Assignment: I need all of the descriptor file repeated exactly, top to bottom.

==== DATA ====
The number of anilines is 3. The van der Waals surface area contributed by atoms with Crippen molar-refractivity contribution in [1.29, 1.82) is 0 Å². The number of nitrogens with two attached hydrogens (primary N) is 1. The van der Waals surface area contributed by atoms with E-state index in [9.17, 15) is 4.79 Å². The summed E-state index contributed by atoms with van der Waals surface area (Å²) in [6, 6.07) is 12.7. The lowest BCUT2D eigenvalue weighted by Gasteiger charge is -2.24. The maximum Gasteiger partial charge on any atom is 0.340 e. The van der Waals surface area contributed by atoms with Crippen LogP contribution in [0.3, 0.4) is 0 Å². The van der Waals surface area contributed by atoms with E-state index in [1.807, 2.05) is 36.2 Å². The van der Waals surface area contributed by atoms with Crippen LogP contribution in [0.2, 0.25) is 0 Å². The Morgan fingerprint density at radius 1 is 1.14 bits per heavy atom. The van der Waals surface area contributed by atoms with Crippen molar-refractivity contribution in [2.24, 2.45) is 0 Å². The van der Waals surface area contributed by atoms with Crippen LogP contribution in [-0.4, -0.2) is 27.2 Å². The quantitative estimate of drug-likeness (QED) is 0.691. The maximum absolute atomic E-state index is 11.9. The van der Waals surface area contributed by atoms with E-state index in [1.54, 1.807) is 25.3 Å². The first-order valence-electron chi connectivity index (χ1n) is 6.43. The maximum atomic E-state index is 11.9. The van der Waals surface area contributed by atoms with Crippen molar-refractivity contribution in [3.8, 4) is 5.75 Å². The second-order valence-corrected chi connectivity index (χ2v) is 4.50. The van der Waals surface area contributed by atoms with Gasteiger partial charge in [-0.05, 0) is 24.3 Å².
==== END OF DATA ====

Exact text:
The number of anilines is 3. The van der Waals surface area contributed by atoms with Crippen molar-refractivity contribution in [1.29, 1.82) is 0 Å². The number of nitrogens with two attached hydrogens (primary N) is 1. The van der Waals surface area contributed by atoms with E-state index in [9.17, 15) is 4.79 Å². The summed E-state index contributed by atoms with van der Waals surface area (Å²) in [6, 6.07) is 12.7. The lowest BCUT2D eigenvalue weighted by Gasteiger charge is -2.24. The maximum Gasteiger partial charge on any atom is 0.340 e. The van der Waals surface area contributed by atoms with Crippen LogP contribution in [0.3, 0.4) is 0 Å². The van der Waals surface area contributed by atoms with E-state index in [1.807, 2.05) is 36.2 Å². The van der Waals surface area contributed by atoms with Crippen LogP contribution in [0.2, 0.25) is 0 Å². The Morgan fingerprint density at radius 1 is 1.14 bits per heavy atom. The van der Waals surface area contributed by atoms with Crippen molar-refractivity contribution in [2.24, 2.45) is 0 Å². The van der Waals surface area contributed by atoms with Crippen LogP contribution in [-0.4, -0.2) is 27.2 Å². The quantitative estimate of drug-likeness (QED) is 0.691. The maximum absolute atomic E-state index is 11.9. The van der Waals surface area contributed by atoms with E-state index in [1.54, 1.807) is 25.3 Å². The first-order valence-electron chi connectivity index (χ1n) is 6.43. The maximum atomic E-state index is 11.9. The van der Waals surface area contributed by atoms with Crippen molar-refractivity contribution in [3.8, 4) is 5.75 Å². The second-order valence-corrected chi connectivity index (χ2v) is 4.50. The van der Waals surface area contributed by atoms with Gasteiger partial charge in [-0.05, 0) is 24.3 Å².